Yes or no: Are you one of those folks who use daily planners to schedule your to-do list? If you do, are you one of those people who creates an aesthetically-pleasing daily planner?
You know, a planner with handwritten scripty headings, color-coded categories, and pretty dot patterns to fill up space? If so, major respect to you. That takes skill.
What do daily planners have to do with the process of creating a new corporate interior, like the Fullerton Tool project we’ve been talking about the last couple weeks? Well, one thing we’ve discovered over the years is that building a timeline makes this kind of project a whole lot easier. No, not a timeline wall (although we did that for Fullerton too), but a project timeline that gives an overview of the process and its schedule. We even try to make it aesthetically appealing (although it doesn’t approach the level of bullet journal art).
Organizing the Process
Here’s one of our timelines so you can get an idea of what we mean:
The color-coding jumps out right away, right? That’s so the different stages of the project are immediately clear. (And don’t worry, we’ll get to talking about all of them eventually.) This is just a sample timeline, but the timelines for our big projects really do get this complex. And Fullerton was definitely a big project.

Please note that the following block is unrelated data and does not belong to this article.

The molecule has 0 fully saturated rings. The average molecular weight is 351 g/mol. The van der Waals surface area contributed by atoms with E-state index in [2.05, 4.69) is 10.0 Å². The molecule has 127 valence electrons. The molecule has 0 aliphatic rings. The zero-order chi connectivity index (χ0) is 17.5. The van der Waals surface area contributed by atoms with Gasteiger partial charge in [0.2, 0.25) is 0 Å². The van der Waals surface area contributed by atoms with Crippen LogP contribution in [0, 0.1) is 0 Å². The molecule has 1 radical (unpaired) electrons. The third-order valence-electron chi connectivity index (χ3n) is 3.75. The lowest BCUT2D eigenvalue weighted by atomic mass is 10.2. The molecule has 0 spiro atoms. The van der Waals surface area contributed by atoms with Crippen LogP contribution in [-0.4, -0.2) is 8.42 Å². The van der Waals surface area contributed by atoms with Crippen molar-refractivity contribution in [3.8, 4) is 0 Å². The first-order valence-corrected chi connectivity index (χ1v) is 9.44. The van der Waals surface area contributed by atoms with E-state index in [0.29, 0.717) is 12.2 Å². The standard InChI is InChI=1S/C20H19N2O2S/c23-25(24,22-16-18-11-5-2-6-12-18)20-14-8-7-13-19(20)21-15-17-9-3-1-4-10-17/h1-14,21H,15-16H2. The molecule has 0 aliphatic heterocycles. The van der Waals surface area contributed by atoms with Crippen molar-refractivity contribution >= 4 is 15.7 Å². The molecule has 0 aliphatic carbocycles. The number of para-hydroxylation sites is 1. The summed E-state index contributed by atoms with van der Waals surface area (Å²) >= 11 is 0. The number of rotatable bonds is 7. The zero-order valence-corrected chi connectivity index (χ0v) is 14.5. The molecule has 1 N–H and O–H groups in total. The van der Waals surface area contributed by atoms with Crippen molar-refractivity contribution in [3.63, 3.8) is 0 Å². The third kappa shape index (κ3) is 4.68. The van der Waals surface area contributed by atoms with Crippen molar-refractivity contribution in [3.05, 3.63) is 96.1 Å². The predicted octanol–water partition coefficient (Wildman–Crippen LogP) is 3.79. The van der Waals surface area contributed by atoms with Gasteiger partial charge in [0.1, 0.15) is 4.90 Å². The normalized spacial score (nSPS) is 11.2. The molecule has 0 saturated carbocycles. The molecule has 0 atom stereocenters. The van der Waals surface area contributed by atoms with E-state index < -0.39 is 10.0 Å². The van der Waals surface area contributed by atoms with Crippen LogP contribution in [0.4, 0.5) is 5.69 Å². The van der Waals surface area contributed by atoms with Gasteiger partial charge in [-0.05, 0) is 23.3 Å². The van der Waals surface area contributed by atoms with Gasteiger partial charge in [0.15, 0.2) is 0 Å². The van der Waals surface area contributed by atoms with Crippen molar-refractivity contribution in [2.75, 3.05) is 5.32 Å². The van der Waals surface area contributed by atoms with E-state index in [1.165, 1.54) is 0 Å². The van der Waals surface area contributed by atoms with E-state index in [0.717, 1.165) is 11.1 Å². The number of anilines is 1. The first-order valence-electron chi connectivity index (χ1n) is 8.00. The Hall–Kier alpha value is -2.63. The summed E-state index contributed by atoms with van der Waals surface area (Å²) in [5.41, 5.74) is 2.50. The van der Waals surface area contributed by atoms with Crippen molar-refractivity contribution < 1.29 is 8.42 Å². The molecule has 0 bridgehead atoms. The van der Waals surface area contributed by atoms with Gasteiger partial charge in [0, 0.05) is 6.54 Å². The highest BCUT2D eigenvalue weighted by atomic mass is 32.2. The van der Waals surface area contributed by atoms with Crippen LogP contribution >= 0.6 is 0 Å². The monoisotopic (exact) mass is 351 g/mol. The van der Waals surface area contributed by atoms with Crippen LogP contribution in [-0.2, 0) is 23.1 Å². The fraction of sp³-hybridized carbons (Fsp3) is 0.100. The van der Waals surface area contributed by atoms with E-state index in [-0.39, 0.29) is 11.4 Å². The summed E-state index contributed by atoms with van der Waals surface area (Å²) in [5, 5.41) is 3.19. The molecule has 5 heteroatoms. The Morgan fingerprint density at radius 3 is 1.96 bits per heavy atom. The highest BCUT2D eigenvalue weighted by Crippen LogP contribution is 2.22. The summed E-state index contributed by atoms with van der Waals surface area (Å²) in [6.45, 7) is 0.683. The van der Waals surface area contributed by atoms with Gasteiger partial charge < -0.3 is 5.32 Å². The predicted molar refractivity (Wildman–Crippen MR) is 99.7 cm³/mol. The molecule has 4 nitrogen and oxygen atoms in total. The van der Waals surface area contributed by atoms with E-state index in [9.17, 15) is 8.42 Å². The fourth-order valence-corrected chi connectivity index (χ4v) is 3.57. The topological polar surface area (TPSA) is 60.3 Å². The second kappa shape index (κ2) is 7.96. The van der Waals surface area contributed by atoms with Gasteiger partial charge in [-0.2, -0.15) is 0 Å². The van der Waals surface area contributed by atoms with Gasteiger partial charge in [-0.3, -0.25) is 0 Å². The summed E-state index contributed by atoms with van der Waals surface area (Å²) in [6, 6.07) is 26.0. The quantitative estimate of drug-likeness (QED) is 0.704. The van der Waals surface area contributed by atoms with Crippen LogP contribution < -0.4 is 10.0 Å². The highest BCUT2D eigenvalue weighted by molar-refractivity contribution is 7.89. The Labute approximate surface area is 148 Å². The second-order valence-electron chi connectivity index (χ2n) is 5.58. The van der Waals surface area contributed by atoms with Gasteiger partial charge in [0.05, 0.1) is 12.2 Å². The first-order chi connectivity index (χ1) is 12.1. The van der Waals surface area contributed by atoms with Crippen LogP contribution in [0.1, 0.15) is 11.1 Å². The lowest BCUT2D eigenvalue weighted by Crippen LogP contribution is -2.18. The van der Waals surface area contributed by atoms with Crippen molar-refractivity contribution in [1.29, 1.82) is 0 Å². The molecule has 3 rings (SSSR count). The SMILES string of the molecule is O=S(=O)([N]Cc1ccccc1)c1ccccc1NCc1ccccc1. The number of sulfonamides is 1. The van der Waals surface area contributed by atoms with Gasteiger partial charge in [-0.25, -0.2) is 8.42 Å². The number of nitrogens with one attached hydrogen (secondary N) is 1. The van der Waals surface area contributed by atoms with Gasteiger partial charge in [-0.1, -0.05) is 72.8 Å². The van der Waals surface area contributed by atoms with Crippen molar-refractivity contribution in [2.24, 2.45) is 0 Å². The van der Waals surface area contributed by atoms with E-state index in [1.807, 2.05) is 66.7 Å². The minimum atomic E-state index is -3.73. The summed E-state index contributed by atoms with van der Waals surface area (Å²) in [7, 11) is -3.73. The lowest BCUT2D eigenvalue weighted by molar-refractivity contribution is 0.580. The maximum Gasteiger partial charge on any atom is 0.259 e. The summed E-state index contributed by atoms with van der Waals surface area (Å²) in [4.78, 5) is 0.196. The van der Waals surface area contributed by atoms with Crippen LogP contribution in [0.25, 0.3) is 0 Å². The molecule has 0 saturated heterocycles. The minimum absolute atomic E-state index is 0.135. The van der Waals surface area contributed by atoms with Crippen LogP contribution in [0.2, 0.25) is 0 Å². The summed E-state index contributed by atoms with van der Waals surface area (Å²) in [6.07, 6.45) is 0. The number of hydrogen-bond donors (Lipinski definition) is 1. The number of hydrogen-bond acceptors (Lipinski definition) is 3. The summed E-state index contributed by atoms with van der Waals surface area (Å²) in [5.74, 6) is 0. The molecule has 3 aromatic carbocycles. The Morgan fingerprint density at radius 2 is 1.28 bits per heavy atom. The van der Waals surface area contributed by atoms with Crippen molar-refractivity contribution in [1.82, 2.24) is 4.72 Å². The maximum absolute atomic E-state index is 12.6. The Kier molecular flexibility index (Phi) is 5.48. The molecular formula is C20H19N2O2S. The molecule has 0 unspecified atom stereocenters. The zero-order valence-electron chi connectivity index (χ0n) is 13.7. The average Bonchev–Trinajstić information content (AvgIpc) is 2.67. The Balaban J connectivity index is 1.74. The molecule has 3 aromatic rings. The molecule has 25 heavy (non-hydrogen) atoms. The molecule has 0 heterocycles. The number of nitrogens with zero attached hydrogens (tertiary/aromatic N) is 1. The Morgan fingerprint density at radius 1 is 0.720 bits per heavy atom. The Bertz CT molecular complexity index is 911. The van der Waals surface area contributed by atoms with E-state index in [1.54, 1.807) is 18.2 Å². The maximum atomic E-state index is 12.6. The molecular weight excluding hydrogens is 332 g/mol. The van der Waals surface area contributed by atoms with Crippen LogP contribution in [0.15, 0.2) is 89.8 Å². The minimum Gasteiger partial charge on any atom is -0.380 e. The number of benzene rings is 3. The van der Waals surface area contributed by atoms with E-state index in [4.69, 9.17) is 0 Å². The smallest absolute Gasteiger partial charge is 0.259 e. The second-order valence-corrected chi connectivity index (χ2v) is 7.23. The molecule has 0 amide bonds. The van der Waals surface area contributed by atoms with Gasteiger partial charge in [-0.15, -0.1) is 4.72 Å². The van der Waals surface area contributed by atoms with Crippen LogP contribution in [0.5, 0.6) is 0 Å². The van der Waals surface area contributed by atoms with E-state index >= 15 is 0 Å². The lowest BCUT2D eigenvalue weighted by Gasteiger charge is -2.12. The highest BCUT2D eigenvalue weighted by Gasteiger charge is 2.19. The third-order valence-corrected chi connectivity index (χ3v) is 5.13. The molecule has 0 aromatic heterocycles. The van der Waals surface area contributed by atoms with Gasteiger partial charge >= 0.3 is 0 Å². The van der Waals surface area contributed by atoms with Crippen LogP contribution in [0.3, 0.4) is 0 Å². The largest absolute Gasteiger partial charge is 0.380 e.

These timelines come in handy for staying on track when there’s a deadline we have to meet. In Fullerton’s case, they’d picked a date for the grand opening of their new facility in Saginaw, so everything had to be finished by then. The wall art, the custom lights, the signage — all of it.
That’s where advance deadlines help. When we scheduled ourselves to complete the signs by a certain date and install them two days later, that gave us a little bit of flexibility in case something unexpected came up. Plus, planning ahead like that gave us a way to see if we were making good progress. We knew if we needed to step things up to meet Fullerton’s deadline or, on the other hand, if we were ahead of schedule.
A Two-Way Street
The other big thing about our timelines is that they include steps for our clients to take as well as steps for us. These projects really are collaborations. We do most of the work; that’s why you hire us, after all. But you have your own part to play. Whether it’s sending us the text you want included on a display or approving the latest drawings, some steps require input from you before the project can move forward.
That’s why they show up on the timeline too, clearly marked so they’re easy to see. That way, there’s no surprises and everybody’s on the same page. (Literally.)
Hammering out the timeline can take some work, honestly. Once it’s settled, you might expect we’d jump straight into building stuff in the workshop. And you’re almost right, but not quite. There’s one more step that happens first: Design and Prototyping. That’s what we’ll talk about next time.